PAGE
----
Workshop 3
Talk confidently about the Alexander Technique
Presenter:
Luke Hockley

The goal of this workshop is for Alexander Technique teachers and trainees to be able to answer the question ‘What is the Alexander Technique?’ with confidence and passion whilst cooperating with their design.

Have you had the opportunity to talk about the Alexander Technique but avoided it? Most of us have. The easiest and cheapest way to find students is through word of mouth. ‘Talking’ is also an excellent opportunity to demonstrate how it works by applying it to yourself as you communicate. During this session Luke will support you to talk about the Alexander Technique with confidence and passion.

Luke Hockley is a Green Room award-winning performer and experienced communications advisor who works extensively with people to help them use the Alexander Technique to find their voice and communicate in a compelling way. More about Luke’s teaching: www.austat.org.au/profile/151/ or his company: www.midnightsky.com.au


Workshop 4
A personal account of chronic pain and its acquisitive nature – what works and why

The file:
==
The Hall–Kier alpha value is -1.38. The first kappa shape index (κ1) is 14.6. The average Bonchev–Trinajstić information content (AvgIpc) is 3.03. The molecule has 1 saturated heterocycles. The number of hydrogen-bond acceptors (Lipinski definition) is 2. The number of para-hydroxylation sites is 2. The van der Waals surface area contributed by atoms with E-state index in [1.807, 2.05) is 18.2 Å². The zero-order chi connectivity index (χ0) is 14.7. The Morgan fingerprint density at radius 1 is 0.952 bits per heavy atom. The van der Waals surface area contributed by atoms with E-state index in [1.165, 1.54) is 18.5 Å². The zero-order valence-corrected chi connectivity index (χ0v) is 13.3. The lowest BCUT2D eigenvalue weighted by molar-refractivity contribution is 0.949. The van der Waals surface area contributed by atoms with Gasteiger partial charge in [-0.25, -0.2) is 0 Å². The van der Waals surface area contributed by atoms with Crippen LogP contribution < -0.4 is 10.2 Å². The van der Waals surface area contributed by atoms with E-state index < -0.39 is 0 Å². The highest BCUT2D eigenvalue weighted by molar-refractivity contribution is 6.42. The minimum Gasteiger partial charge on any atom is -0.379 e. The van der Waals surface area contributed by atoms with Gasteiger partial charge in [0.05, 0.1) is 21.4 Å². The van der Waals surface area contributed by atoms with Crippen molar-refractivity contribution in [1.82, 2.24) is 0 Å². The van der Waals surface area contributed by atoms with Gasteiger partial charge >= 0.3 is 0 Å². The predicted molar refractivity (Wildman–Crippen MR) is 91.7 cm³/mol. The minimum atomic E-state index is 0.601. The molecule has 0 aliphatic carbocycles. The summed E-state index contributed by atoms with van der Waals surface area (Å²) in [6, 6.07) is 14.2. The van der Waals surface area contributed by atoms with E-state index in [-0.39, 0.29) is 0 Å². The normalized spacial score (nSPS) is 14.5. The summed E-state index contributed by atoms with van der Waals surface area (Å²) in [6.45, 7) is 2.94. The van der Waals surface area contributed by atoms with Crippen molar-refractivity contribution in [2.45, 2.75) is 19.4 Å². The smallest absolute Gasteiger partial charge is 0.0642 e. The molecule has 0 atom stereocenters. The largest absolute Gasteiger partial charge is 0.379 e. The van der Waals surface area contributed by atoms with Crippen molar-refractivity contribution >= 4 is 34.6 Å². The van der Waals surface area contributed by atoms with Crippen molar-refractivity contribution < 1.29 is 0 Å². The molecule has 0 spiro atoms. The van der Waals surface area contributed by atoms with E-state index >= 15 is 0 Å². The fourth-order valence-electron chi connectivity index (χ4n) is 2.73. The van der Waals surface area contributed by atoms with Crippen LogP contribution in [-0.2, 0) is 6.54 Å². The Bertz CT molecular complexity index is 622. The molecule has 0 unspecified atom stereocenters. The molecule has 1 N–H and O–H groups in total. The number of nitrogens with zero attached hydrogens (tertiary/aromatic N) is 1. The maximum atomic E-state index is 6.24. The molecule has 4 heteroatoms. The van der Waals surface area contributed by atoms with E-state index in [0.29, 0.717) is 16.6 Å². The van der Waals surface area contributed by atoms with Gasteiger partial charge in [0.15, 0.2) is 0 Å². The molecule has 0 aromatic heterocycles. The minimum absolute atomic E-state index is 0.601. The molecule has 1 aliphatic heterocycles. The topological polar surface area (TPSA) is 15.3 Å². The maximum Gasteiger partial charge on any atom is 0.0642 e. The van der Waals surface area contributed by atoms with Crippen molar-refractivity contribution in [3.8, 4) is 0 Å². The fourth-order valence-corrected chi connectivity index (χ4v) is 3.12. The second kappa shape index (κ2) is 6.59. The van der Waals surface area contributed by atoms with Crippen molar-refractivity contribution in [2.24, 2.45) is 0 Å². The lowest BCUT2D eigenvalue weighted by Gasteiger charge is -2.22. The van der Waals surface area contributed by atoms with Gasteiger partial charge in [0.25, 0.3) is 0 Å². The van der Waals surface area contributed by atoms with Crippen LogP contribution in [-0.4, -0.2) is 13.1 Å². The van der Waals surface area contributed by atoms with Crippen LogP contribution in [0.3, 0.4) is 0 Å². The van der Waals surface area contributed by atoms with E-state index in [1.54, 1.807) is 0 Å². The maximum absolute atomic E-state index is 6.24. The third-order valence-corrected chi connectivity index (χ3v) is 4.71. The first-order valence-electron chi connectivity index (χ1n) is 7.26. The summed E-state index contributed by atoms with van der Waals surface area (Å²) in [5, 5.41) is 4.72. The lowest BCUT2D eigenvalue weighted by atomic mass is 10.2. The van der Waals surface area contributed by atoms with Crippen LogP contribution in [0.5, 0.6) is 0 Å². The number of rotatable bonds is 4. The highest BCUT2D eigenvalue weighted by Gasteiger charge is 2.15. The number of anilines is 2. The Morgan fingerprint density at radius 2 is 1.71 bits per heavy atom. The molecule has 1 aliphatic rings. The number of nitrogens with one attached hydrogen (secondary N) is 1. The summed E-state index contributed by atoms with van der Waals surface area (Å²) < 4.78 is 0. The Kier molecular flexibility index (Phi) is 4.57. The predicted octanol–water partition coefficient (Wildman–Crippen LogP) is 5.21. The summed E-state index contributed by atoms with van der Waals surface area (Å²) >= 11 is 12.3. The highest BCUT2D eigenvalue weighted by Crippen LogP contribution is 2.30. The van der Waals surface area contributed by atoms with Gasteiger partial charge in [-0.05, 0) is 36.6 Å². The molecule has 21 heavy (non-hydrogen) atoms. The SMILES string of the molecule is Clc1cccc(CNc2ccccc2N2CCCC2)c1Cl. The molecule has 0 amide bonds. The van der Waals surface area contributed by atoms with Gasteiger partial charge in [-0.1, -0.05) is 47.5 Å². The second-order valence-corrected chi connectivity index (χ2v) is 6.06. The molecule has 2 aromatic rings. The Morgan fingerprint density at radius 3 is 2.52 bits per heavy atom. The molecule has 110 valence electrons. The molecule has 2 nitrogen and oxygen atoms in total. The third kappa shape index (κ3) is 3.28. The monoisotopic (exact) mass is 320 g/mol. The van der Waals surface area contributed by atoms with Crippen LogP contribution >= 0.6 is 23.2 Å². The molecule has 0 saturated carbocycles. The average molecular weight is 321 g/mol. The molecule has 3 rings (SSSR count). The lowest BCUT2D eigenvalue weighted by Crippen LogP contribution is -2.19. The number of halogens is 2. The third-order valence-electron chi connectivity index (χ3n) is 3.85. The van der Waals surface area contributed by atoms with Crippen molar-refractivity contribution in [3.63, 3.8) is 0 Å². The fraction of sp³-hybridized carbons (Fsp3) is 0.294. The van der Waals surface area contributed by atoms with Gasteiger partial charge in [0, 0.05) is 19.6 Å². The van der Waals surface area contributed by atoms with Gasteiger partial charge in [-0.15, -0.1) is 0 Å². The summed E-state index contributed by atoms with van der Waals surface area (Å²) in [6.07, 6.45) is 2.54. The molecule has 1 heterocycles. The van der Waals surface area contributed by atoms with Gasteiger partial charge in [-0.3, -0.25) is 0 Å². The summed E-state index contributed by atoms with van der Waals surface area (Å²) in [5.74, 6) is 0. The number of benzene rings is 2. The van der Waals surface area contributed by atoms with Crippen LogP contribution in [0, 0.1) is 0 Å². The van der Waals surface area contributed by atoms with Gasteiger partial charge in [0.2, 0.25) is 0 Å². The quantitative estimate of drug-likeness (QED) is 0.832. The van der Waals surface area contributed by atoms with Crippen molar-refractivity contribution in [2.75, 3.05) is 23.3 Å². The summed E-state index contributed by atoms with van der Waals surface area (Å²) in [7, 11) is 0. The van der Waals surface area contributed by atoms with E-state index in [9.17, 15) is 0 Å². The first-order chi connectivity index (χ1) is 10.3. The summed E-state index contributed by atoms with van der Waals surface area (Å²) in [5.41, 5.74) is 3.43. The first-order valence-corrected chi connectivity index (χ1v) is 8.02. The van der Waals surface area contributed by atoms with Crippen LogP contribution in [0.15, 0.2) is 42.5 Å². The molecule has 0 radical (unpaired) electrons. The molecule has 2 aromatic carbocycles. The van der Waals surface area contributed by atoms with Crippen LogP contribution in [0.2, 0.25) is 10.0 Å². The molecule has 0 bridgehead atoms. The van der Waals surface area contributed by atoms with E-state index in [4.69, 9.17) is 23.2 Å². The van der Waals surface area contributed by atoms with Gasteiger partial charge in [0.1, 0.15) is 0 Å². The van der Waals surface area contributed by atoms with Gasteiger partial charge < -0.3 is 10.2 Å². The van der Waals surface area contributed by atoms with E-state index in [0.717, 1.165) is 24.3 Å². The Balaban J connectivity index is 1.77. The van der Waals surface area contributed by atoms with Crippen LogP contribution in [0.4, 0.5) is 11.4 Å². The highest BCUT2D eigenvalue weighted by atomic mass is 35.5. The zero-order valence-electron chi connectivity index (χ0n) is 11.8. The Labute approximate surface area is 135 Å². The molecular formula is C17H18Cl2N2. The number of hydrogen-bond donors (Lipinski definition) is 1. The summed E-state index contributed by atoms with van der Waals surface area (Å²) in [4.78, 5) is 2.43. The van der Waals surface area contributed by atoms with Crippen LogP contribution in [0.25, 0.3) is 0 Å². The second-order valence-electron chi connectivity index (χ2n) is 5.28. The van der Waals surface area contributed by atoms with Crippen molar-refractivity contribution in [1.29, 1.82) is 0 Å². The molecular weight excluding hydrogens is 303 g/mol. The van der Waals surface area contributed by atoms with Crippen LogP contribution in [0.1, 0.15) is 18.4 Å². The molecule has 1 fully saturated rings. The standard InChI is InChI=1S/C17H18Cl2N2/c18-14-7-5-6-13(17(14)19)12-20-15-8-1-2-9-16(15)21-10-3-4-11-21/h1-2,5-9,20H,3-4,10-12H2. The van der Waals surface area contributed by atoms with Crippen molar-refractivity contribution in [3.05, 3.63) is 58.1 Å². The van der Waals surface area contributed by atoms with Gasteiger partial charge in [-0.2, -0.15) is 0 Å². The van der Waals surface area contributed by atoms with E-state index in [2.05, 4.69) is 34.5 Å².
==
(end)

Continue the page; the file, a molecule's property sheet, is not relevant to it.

Presenter:
Jack Mintz

A practical workshop/presentation showing how recent neurological discoveries can be practically implemented to manage and reduce pain, and how these discoveries can be seamlessly introduced in conjunction with our Alexander Technique practice.

This session will be of interest to anyone interested in the area of pain and chronic pain, whether from a personal or professional aspect. The desired learning outcomes for this session are to explain in uncomplicated language and terms the effects of chronic pain and how to combat them, and, in concrete terms how to implement these remedies. Participants will be invited to engage in practical exploration.

Jack Mintz comes to the Alexander Technique via a need to deal with chronic pain issues. Training to become an Alexander teacher has provided some answers but not all. Gradually ways of dealing with the problem and integrating the ideas into something that can be implemented have materialised.


Workshop 5
The elephant in the room: time for some mindful engagement with pain
Presenter:
Bronwyn Munro

Bronwyn’s studies in pain management continue to unfold more and more about the nature of pain and the many complexities present in a person’s response to persistent pain. Acceptance and Commitment Therapy (ACT) is a psychological/mindful approach used in pain management programs. Bronwyn explains: ‘the thought of accepting pain always seemed wrong, akin to giving in and having to live with the pain for life. Getting a grip of the psychology of pain is an important aspect of my studies and so I bit the bullet and attended a workshop on ACT and pain. I am very glad that I did’.